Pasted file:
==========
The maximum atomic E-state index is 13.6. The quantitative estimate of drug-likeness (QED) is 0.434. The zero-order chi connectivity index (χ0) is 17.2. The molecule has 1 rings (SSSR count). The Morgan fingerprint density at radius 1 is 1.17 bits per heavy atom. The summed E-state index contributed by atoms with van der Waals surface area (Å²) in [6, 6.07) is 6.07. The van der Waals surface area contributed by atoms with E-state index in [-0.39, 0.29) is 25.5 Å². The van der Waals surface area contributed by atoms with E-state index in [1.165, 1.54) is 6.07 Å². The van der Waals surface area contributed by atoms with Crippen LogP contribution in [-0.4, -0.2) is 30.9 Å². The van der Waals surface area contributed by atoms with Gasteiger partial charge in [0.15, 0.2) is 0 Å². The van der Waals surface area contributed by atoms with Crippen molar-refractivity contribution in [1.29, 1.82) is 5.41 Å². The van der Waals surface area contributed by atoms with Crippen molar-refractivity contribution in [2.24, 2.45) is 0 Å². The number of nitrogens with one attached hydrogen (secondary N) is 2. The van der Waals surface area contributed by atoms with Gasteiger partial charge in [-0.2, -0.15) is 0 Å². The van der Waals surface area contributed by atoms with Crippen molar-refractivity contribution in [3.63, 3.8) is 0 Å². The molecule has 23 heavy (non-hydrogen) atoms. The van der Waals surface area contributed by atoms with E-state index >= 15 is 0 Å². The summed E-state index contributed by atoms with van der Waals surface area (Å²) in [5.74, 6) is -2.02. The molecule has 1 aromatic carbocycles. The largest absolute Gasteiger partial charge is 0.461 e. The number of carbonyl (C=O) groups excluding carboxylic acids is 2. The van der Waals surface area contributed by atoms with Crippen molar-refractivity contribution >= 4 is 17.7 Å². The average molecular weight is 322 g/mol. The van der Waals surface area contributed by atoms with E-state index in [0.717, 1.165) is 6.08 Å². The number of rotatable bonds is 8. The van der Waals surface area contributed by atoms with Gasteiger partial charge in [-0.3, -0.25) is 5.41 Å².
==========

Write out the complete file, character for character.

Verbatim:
The maximum atomic E-state index is 13.6. The quantitative estimate of drug-likeness (QED) is 0.434. The zero-order chi connectivity index (χ0) is 17.2. The molecule has 1 rings (SSSR count). The Morgan fingerprint density at radius 1 is 1.17 bits per heavy atom. The summed E-state index contributed by atoms with van der Waals surface area (Å²) in [6, 6.07) is 6.07. The van der Waals surface area contributed by atoms with E-state index in [-0.39, 0.29) is 25.5 Å². The van der Waals surface area contributed by atoms with E-state index in [1.165, 1.54) is 6.07 Å². The van der Waals surface area contributed by atoms with Crippen LogP contribution in [-0.4, -0.2) is 30.9 Å². The van der Waals surface area contributed by atoms with Gasteiger partial charge in [0.15, 0.2) is 0 Å². The van der Waals surface area contributed by atoms with Crippen molar-refractivity contribution in [1.29, 1.82) is 5.41 Å². The van der Waals surface area contributed by atoms with Crippen molar-refractivity contribution in [2.24, 2.45) is 0 Å². The number of nitrogens with one attached hydrogen (secondary N) is 2. The van der Waals surface area contributed by atoms with Gasteiger partial charge in [-0.2, -0.15) is 0 Å². The van der Waals surface area contributed by atoms with Crippen molar-refractivity contribution in [3.63, 3.8) is 0 Å². The molecule has 23 heavy (non-hydrogen) atoms. The van der Waals surface area contributed by atoms with E-state index >= 15 is 0 Å². The summed E-state index contributed by atoms with van der Waals surface area (Å²) in [5.74, 6) is -2.02. The molecule has 1 aromatic carbocycles. The largest absolute Gasteiger partial charge is 0.461 e. The number of carbonyl (C=O) groups excluding carboxylic acids is 2. The van der Waals surface area contributed by atoms with Crippen molar-refractivity contribution >= 4 is 17.7 Å². The average molecular weight is 322 g/mol. The van der Waals surface area contributed by atoms with E-state index in [0.717, 1.165) is 6.08 Å². The number of rotatable bonds is 8. The van der Waals surface area contributed by atoms with Gasteiger partial charge in [-0.3, -0.25) is 5.41 Å².